As you’ll see in the below screenshots, it’s certainly modest in look — 'minimal’ if you like it, 'plain’ if you don’t. And modern in terms of what the move to this CMS is allowing Eastman. A few examples: The integration of a blog; clean URLS — his Italy portfolio now resides at rather than a /string-of-letters-and-numbers (the case even with liveBooks, actually); Virb allows for quick creation of password-protected pages, which the photographer is able to use for file exchanges with contacts across the world (bypassing his FTP folder); users on (e.g.) iphones and iPads can now tap through galleries photo by photo; and there’s a user-friendly backend system where he can feel comfortable making updates and additions himself. The day after we relaunched, actually, Eastman consolidated two galleries, added new content, and swapped out the photo on the homepage. He would have done none of those things with his old system.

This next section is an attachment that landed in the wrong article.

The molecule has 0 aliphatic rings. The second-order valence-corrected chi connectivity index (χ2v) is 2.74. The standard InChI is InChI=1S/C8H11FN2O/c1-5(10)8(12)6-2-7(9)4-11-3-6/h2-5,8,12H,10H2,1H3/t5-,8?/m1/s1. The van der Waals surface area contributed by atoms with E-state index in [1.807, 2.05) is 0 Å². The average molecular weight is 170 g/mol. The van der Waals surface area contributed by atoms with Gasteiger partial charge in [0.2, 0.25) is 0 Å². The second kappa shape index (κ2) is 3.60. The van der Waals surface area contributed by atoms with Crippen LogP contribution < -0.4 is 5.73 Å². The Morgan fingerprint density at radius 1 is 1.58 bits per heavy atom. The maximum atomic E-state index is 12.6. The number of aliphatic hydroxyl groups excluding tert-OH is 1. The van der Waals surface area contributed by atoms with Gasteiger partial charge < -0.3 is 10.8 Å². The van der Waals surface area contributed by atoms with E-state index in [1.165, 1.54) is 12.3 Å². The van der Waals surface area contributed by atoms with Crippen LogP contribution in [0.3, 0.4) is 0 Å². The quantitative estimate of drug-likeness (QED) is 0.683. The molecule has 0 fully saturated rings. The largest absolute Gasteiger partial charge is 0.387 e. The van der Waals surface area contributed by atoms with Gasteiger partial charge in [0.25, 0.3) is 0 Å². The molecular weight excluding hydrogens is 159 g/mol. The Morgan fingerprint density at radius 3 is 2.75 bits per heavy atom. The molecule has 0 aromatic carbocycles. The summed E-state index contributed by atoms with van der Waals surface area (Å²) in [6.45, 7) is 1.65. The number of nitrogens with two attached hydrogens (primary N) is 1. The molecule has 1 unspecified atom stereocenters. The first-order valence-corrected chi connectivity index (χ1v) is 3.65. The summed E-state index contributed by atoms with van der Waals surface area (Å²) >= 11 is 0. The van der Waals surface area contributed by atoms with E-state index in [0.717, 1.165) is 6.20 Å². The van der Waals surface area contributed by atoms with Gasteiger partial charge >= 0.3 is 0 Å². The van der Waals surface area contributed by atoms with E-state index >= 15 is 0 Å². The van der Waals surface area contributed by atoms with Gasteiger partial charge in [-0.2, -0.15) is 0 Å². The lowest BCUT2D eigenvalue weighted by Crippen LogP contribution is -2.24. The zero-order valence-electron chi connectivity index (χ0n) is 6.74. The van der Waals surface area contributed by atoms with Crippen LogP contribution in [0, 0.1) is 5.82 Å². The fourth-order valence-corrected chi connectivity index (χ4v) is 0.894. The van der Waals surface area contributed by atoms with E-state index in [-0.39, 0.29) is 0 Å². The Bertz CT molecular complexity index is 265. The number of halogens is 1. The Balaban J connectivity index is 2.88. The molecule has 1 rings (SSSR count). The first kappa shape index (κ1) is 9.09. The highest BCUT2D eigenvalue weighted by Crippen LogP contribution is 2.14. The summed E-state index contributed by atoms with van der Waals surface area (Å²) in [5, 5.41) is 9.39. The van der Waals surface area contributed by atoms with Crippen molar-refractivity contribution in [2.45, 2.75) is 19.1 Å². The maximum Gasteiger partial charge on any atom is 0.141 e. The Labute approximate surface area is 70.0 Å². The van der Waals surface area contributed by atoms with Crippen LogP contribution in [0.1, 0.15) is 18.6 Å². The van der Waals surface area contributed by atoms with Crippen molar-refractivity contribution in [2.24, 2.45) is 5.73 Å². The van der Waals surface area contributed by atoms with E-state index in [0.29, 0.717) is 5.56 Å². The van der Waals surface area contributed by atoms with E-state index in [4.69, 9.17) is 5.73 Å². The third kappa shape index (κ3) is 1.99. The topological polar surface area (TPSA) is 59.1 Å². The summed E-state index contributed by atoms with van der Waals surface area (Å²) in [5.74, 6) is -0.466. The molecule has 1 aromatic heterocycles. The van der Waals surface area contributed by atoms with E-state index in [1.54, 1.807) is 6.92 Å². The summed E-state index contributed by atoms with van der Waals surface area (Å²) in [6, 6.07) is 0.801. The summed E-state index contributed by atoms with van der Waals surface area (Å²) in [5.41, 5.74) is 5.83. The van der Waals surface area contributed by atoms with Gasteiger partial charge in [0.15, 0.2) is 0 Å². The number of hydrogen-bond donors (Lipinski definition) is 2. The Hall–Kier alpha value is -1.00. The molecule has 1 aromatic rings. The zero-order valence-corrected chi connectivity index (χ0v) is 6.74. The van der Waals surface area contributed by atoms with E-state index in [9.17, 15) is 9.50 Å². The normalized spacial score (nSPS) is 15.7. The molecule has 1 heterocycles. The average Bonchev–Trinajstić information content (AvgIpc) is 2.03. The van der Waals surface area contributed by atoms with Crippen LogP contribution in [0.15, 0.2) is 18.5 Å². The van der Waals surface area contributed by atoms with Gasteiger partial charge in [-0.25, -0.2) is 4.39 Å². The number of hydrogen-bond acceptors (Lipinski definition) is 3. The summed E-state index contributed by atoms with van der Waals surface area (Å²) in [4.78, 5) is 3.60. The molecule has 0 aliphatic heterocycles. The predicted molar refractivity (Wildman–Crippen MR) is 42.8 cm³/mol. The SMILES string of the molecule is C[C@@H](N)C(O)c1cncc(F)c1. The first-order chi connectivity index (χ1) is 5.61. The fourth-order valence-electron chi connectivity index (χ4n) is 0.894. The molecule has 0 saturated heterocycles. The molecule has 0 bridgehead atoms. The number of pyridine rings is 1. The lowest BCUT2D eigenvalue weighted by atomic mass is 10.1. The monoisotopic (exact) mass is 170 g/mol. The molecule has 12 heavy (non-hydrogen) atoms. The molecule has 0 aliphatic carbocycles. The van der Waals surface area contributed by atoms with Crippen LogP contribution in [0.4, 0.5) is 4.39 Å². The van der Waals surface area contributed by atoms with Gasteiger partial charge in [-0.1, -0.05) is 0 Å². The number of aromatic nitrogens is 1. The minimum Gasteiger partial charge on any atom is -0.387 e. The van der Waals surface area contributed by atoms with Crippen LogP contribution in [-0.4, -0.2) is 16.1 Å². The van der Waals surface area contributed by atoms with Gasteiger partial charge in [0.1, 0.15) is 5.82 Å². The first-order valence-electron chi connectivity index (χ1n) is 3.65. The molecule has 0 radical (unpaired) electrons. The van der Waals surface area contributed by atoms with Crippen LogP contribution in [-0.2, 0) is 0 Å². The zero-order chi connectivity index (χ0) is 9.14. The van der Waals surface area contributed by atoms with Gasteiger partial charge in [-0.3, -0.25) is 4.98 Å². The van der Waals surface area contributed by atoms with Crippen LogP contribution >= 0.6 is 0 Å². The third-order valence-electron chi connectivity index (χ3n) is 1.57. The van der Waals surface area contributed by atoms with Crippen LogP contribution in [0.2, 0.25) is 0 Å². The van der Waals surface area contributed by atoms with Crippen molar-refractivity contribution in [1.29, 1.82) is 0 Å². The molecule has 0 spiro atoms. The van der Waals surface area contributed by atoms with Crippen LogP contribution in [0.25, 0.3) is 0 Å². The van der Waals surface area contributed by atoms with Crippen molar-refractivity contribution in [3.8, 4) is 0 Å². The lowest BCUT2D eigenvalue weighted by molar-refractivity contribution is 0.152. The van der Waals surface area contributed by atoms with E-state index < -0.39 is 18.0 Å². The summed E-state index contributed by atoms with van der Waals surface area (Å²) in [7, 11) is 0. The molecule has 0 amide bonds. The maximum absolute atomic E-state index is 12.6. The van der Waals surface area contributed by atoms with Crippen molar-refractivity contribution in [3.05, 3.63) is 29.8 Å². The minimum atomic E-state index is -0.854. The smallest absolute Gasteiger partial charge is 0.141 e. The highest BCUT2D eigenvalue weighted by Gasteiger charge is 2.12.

It’s true I don’t get paid when he’s the one making the updates, but empowering him was part of the point of the project. He seems happy, and so am I.

Home Page, Old & New



Biography Page, Old & New



Exhibitions Page, Old & New



Publications Page, Old & New



More of the New SIte: Portfolio Page


More of the New Site: Individual Photo Page